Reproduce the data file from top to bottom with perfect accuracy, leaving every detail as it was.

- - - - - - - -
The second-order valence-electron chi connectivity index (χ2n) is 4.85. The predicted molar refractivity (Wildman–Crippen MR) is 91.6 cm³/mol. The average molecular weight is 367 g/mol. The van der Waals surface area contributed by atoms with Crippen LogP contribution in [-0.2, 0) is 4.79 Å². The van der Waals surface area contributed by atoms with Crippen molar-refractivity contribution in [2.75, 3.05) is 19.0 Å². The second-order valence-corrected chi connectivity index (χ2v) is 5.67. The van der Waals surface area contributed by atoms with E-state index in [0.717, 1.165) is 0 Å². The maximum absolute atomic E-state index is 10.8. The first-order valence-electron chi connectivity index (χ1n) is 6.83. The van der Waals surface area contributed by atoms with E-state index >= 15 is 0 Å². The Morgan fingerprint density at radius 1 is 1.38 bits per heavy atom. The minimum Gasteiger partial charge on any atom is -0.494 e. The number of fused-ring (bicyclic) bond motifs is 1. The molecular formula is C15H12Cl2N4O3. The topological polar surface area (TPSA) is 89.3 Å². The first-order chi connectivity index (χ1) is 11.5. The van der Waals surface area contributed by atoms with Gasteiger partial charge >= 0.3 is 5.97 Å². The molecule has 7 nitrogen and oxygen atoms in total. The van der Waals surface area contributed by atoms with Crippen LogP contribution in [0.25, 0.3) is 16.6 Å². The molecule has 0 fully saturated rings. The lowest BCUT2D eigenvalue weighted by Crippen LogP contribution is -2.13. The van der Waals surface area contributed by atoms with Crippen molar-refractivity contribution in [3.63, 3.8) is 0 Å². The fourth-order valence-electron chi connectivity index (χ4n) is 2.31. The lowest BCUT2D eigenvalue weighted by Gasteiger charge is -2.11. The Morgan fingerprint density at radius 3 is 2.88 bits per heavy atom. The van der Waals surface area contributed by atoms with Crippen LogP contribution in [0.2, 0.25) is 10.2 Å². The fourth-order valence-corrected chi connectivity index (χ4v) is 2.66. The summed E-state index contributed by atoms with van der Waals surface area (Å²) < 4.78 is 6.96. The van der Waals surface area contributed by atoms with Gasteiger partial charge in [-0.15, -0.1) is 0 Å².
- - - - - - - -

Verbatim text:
The second-order valence-electron chi connectivity index (χ2n) is 4.85. The predicted molar refractivity (Wildman–Crippen MR) is 91.6 cm³/mol. The average molecular weight is 367 g/mol. The van der Waals surface area contributed by atoms with Crippen LogP contribution in [-0.2, 0) is 4.79 Å². The van der Waals surface area contributed by atoms with Crippen molar-refractivity contribution in [2.75, 3.05) is 19.0 Å². The second-order valence-corrected chi connectivity index (χ2v) is 5.67. The van der Waals surface area contributed by atoms with E-state index in [0.717, 1.165) is 0 Å². The maximum absolute atomic E-state index is 10.8. The first-order valence-electron chi connectivity index (χ1n) is 6.83. The van der Waals surface area contributed by atoms with E-state index >= 15 is 0 Å². The Morgan fingerprint density at radius 1 is 1.38 bits per heavy atom. The minimum Gasteiger partial charge on any atom is -0.494 e. The number of fused-ring (bicyclic) bond motifs is 1. The molecular formula is C15H12Cl2N4O3. The topological polar surface area (TPSA) is 89.3 Å². The first-order chi connectivity index (χ1) is 11.5. The van der Waals surface area contributed by atoms with Gasteiger partial charge >= 0.3 is 5.97 Å². The molecule has 7 nitrogen and oxygen atoms in total. The van der Waals surface area contributed by atoms with Crippen LogP contribution in [0.25, 0.3) is 16.6 Å². The molecule has 0 fully saturated rings. The lowest BCUT2D eigenvalue weighted by Crippen LogP contribution is -2.13. The van der Waals surface area contributed by atoms with Crippen molar-refractivity contribution in [3.63, 3.8) is 0 Å². The fourth-order valence-electron chi connectivity index (χ4n) is 2.31. The lowest BCUT2D eigenvalue weighted by Gasteiger charge is -2.11. The Morgan fingerprint density at radius 3 is 2.88 bits per heavy atom. The van der Waals surface area contributed by atoms with Crippen LogP contribution in [0.2, 0.25) is 10.2 Å². The fourth-order valence-corrected chi connectivity index (χ4v) is 2.66. The summed E-state index contributed by atoms with van der Waals surface area (Å²) < 4.78 is 6.96. The van der Waals surface area contributed by atoms with Gasteiger partial charge in [-0.15, -0.1) is 0 Å².